Most mornings, I amble out of bed to the colorful, expansive Pacific Ocean and let the waves and sun awaken me. I have also loved scuba diving since being introduced to it here. On one of my first boat rides to a scuba diving site, dolphins swam in front of the boat for a while, just another friendly reminder of all of the beautiful and vibrant life that surrounds this little gem of an island. I later went diving in Lelu Harbor to find two shipwrecks. Apparently there are four ships and two or three planes from World War II in the Harbor. The visibility was very poor because the bottom is murky, but swimming around was wild and somewhat eerie. Above the water are the beautiful lush green mountains and picturesque views, but underneath the remnants of war. Quite a contrast. 

One Saturday afternoon, I was reading in my hammock, hung between coconut trees at the beach, when I noticed a little girl of around 5 years old curiously looking at me. She giggled and came closer, and started drawing in the sand. We ended up playing together for a while, drawing in the sand and swinging in the hammock. She fanned through the book I was reading, looking at the pages and excitedly pointing out pictures. She also climbed a little ways up a coconut tree and jumped into my arms, then ran back to the base of the tree to climb again, and again, and again. She constantly chatted in Kosraean and I only understood a small fraction of what she said. I am now very motivated to improving my skills with the local language. We mostly laughed together; I used Kosraean when I could.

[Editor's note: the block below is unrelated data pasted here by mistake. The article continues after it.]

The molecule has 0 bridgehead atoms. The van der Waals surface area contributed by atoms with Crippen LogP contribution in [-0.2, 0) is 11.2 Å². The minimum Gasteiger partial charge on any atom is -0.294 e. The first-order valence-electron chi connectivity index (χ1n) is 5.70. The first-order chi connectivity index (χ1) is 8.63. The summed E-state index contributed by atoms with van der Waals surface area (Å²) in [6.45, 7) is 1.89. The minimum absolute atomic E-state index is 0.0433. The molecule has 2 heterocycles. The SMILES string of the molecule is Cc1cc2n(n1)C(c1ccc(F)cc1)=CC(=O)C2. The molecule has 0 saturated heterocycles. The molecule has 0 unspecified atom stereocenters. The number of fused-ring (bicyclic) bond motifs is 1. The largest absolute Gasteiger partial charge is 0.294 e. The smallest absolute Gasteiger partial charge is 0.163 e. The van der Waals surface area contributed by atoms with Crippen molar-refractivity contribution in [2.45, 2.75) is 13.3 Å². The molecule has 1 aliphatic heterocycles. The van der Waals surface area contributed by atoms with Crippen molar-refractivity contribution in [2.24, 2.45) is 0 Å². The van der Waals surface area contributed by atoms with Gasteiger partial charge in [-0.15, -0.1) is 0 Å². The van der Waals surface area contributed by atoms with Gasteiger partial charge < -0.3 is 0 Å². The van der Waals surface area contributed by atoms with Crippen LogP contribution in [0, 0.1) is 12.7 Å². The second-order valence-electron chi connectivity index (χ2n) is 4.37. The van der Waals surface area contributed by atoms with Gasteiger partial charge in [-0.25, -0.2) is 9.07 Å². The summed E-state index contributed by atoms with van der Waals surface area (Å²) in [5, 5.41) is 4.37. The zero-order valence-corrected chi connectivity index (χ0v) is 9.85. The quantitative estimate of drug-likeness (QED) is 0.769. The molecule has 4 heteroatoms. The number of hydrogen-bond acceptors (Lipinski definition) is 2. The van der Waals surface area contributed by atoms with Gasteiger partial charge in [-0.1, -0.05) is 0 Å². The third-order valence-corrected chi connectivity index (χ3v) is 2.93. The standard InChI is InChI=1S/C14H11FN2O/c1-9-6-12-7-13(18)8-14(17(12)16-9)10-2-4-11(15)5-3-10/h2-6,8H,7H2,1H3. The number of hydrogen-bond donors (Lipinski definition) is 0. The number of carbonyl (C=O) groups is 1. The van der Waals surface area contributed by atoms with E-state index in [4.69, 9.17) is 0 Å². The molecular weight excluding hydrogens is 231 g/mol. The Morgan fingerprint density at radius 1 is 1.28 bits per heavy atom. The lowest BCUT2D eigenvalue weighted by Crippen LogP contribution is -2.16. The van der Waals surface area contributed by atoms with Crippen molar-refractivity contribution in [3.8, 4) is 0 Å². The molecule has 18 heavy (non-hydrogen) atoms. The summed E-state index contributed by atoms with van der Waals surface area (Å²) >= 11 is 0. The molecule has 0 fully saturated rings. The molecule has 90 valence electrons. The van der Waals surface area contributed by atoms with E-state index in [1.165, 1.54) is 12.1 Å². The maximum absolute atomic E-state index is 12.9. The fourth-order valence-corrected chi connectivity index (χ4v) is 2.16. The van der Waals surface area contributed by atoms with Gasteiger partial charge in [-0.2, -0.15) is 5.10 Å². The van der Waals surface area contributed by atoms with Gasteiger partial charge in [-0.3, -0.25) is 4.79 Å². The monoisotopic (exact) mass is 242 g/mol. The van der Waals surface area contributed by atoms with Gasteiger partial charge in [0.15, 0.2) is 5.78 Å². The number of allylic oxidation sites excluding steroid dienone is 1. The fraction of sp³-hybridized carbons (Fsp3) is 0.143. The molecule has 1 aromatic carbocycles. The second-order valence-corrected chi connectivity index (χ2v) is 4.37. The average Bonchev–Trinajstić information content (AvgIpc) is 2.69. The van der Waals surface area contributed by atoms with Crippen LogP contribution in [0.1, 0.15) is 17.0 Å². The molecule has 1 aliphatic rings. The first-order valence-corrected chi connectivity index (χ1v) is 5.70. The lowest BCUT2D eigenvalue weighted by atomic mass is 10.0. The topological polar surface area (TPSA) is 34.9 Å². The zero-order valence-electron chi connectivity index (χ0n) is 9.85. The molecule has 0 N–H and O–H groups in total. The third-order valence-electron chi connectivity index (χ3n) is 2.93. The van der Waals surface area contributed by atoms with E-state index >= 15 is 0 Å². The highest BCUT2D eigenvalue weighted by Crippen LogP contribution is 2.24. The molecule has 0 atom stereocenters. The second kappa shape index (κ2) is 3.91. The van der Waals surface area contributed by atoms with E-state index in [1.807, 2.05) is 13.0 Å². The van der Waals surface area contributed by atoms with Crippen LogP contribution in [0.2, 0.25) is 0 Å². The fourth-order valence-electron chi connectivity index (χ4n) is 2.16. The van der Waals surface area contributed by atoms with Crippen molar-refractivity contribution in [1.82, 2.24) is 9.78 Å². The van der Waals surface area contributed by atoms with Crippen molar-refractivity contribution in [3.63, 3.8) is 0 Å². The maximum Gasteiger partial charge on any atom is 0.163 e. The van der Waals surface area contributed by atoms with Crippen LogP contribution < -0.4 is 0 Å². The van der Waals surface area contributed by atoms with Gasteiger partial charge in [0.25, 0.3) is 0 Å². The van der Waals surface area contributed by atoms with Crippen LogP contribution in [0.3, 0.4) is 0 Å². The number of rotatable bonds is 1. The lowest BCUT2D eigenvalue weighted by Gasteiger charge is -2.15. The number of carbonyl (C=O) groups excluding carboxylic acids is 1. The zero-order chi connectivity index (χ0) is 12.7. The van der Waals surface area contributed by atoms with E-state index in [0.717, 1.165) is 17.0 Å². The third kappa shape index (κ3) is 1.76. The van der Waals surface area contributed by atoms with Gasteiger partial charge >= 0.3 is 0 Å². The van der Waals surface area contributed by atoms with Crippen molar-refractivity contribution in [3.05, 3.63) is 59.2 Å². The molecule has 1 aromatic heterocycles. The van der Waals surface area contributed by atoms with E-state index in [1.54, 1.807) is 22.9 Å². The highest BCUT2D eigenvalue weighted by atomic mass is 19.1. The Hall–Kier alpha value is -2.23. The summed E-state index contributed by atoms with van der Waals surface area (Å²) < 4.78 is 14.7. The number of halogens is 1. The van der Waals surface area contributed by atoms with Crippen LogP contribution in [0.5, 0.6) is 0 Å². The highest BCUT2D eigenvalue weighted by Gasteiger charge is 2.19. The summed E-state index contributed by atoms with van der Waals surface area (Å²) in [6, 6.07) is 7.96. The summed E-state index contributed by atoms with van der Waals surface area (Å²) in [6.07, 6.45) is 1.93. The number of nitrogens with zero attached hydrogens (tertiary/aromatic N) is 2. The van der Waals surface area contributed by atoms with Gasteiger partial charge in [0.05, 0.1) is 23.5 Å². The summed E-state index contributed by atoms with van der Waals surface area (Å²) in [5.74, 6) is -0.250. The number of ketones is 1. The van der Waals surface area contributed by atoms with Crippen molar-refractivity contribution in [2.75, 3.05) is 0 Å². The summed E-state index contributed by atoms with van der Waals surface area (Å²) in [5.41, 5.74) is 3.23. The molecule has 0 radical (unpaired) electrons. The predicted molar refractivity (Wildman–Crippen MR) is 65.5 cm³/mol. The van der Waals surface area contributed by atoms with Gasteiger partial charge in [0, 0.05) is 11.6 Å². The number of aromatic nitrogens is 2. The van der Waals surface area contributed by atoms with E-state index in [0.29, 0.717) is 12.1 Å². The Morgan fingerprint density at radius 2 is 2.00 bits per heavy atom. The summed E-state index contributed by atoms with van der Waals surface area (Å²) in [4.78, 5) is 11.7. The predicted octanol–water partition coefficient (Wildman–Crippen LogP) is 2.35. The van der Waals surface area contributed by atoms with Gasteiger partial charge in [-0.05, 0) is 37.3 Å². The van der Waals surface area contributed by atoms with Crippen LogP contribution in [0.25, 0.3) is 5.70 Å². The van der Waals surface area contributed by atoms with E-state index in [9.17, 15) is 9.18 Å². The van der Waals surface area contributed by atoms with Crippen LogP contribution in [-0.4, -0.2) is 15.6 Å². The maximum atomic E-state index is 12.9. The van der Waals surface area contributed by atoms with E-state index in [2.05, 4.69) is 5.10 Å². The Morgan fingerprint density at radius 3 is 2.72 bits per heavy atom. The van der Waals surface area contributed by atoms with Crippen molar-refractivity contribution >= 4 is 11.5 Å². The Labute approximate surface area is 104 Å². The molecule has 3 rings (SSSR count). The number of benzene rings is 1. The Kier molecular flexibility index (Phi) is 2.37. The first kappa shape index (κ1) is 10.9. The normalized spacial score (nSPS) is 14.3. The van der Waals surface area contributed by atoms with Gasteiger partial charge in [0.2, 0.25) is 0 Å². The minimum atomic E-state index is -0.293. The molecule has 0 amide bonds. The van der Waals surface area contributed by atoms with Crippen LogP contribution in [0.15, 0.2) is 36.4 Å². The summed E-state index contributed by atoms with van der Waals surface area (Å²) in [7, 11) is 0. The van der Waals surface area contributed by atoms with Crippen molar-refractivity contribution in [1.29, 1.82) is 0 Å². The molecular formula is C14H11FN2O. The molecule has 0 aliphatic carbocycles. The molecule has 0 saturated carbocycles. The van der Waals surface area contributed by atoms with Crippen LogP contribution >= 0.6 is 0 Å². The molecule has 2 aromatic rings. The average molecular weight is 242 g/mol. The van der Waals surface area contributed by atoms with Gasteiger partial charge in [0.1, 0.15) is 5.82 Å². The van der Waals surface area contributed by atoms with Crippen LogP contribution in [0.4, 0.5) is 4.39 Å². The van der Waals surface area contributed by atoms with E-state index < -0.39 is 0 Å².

All in all, I encourage you to consider being “active travelers” and explore the Western Pacific and the greater Pacific region if you have the chance. Kosrae is known as the Island of the Sleeping Lady because its collection of mountain peaks resembles a sleeping lady. The beauty of this region is breathtaking, and embracing the island culture is fulfilling my goal of experiencing a vastly different way of life.
 

Posted by Steve Jermanok on 11/10/17 at 06:00 AM
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Thursday, November 09, 2017

On the Road to Djibouti

This is the time of year when everyone in the travel publishing world comes out with their top choices for travel in 2018. I usually like the Lonely Planet country picks the best. This year, they’ve included Chile, Portugal, New Zealand, and South Africa, all increasingly popular destinations for our clientele right now. I also like the republic of Georgia, which I blogged about earlier this year, and Mauritius, which seems to be the first choice for relaxation after safari in East or South Africa. Lonely Planet always throws in something way off the radar and 2018 is no exception with their choice of Djibouti. Really? If this destination excites you, stay tuned for tomorrow’s blog when guest writer Claudia Danford describes her trip to the Micronesian island of Kosrae. 
 

Posted by Steve Jermanok on 11/09/17 at 06:00 AM
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Longtime Boston Globe travel writer, Steve Jermanok, dishes out his favorite travel locales and provides topical travel information that comes across his desk.